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November 15, 2023

David Isom, 19, Broke the Color Line in a Segregated Pool in Florida, Resulting in Officials Closing the Facility in 1958

On June 8, 1958, 19-year-old David Isom, a recent graduate of Gibbs High School, swam at the Spa Pool, adjacent the Spa Beach in Florida. “I feel that it’s not a privilege, just a right,” Isom said. The cashier who sold Isom a 35 cent admission ticket said she had orders to treat Isom “like any other citizen.” About 45 white people already were in the pool when Isom entered. They paid little attention to Isom, and Isom said he was treated politely by everyone present. Tommy Chinnis, the head lifeguard on duty, said the youth “was like everyone else.”

Nonetheless, when Isom left after about twenty minutes in the pool area, pool manager John Gough tacked up a “closed” sign on the entrance. Gough said he was acting on orders “because a Negro has used the facilities.” So eventually, the Spa Pool and the Spa Beach did shut down. But, the city council did reopen the facilities in 1959. The new city manager George K. Armes declared that they were to be kept open unless there was trouble.

While seen today as a casual act of revolution, many white people back in 1958 viewed this simple statement as a threat to their imagined superiority. Many facilities in the 1950s were racially segregated. This segregation extended to pools, libraries, toilets, water fountains, schools, colleges, restaurants, and more, with the facilities for African Americans often being in poorer conditions than those exclusively for white people. These restrictions were established through a set of systematically racist laws known as the Jim Crow laws.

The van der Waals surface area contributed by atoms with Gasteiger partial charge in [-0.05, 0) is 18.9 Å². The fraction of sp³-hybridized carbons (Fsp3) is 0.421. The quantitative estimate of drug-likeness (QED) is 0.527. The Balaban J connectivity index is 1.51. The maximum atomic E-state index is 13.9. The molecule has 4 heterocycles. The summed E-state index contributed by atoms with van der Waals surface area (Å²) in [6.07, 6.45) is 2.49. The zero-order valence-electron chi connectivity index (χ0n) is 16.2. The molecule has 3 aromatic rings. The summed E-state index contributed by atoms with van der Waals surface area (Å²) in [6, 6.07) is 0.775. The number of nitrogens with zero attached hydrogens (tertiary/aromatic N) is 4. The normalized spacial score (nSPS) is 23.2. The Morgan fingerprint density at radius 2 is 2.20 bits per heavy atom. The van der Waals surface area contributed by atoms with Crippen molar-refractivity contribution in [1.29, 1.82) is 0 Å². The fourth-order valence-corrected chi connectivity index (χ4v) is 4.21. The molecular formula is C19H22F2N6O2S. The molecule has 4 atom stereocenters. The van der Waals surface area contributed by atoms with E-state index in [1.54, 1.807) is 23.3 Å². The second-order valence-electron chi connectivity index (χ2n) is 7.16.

Jim Crow was a theatrical character developed by Thomas D. Rice, who portrayed African Americans in offensive and stereotypical ways. The character typically involved a white man dressed in rags with blackface, portraying a black man as impoverished, unintelligent, and unreliable, suggesting that they should not be integrated into society. The character often engaged in dancing and singing racist songs while reinforcing the idea that the presence of African Americans increased the likelihood of crime, such as theft, in the vicinity.


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